End capitalism

BREAKTHROUGH - Elfren S. Cruz - The Philippine Star

We are at the first days, not only of a new year; but, at the beginning of a new decade – 2020s. This past decade, the biggest development has been the increasing or accelerating inequality of income and wealth. We are at a point where certain  economic statisticians believe that only 67 individuals own as much wealth as the bottom 50% of the world’s population. This means that 67 individuals own as much wealth as the 3.8 billion people at the bottom of the economic ladder in the world. This is a statistic that is not just a cause for social concern; but, it is also morally evil.

This level of income inequality has led to the rise of populism. Any global leader that attacks the elite gains popularity with the masses which is composed of the overwhelming majority of the population. In the 1970s, the economist Milton Friedman popularized the doctrine that “...a company’s social responsibility was to produce profits for its shareholders.” He won the Nobel Prize for Economics for this advocacy. 

During the next few decades business leaders internalized this mantra that their sole responsibility was to make profits. Their justification was that the more money the very rich make, the more wealth will “ trickle down” to the rest of the population. This ideology is, of course, capitalism. There was even a time when the slogan “greed is good” became well known in business and social circles. In the 1980s, this belief caused a global financial meltdown.

The strange thing is that people who caused the financial meltdown – the rich businessmen – did not pay for the social costs of this meltdown. In fact, they became beneficiaries as most countries resorted to reducing social services and welfare benefits in the guise of “austerity” programs. However, at the same time nations resorted to massive tax cuts to provide “incentives “ to business as a means of “motivating” more investments. This was again the principle of “trickle down”. The actual result is that a few individuals became richer and income inequality became worse. 

Sometime during the past decade the general population began to rebel. Since Communism had proven itself to be ineffective in the distribution of wealth, they resorted to electing individuals who promised to correct the injustice of income inequality. These leaders, or populists, echoed the believable claim that the elite were to blame for all these inequality. The claim was that capitalism was just a tool for enriching a few at the expense of the majority.

Even the economists became enamored with GDP growth rate and the number of billionaires as the evidence of a progressive economy. Wages became an economic tool; and, therefore economists and business leaders preached another mantra – that low wages which keeps workers poor – is good for the economy because it makes the economy “competitive.” Productivity increase was used keeping workers poor as a major tool, instead of innovation and increasing efficiency. The concept of a living wage is considered an unacceptable goal.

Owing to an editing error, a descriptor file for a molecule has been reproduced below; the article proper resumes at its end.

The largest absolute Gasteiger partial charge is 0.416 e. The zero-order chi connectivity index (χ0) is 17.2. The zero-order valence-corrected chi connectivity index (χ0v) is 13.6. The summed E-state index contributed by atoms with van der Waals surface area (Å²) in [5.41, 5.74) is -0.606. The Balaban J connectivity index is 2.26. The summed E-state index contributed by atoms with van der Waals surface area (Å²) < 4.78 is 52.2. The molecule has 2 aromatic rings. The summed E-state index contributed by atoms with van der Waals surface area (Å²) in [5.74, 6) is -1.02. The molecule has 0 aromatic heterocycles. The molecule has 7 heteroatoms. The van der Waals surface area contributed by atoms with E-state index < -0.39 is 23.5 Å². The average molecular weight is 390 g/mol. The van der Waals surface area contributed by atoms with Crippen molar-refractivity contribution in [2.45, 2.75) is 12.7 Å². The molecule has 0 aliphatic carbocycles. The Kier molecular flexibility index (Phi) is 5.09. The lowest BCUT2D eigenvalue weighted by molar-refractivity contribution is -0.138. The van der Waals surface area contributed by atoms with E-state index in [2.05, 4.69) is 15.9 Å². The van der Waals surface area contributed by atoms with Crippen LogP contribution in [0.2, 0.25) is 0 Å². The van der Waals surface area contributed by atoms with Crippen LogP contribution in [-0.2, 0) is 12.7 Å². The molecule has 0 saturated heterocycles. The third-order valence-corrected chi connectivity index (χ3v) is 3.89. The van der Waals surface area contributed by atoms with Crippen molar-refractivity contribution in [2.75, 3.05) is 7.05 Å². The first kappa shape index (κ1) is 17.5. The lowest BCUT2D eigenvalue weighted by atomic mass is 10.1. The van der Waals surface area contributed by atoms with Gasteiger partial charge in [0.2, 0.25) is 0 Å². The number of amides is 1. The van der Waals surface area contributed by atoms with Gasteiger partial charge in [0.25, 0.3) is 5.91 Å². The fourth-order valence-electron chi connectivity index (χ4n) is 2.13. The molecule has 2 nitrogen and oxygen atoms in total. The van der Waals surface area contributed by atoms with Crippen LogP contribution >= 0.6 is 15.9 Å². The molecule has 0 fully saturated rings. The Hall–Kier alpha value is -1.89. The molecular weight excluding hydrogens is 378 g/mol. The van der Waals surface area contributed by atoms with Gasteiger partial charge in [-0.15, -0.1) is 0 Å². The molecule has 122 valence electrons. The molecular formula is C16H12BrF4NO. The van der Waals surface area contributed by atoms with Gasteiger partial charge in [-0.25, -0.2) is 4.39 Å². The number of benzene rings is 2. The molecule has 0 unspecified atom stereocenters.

In the Philippines, for example, business groups opposed increasing salaries of teachers because it would lead to budget deficits. However, at the same time, business leaders opposed increasing taxes to meet budget goals. Even more than this, they opposed any move for a wealth tax. Did they ever imagine how this would be viewed by teachers – the idea that teachers are responsible for ensuring that there will be no budget deficits? At the same time they complain about the state of education in this country. 

In the Philippines, capitalism is still being vigorously defended by the business community. However, in 2019, in the Western world several chief executives have started disavowing Friedman’s capitalist ideology that a company’s goal is to maximize profits. Salesforce CEO, Marc Benioff told a conference last October: “Capitalism as we know it is dead.” He said that a new model of business was taking its place driven by values, ethics and taking care of its employees and not “...the Milton Friedman capitalism that is just about making money.” PayPal CEO Dan Schulman promised to raise wages after discovering that 60 percent of the company’s hourly employees were struggling to make ends meet. In the Philippines there are business leaders who are trying to prove that a family or household can live a “decent” life on P10,000 a month! Across the Western world there are business groups that are waking up to this new reality. 

Their motivation is partly to deter intervention in the business world by populists and by left wing politicians, like Warren and Sander in the USA and Corbyn in the UK. UK’s Institute of Directors said it’s looking for “...new ways to combine the profit motive with social responsibility.” Even the Washington based Business Roundtable has decided to abandon the Friedman ideology of the primacy of the shareholder and the profit motive. Last August  it published a statement of purpose which said shareholders are only one of five stakeholders of a business firm. 

Philippine business leaders should heed the warning that unless they take the initiative to look for this new business model, it might be grasped by somebody else who will do more damage. 

Creative writing classes for kids and teens

Young Writers’ Hangout on January 25 on Using the Force: Heroes and Villains with Roel Cruz (1:30-3:30 pm, stand alone sessions)at Fully Booked BGC. For details and registration, email [email protected].

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Email: [email protected]


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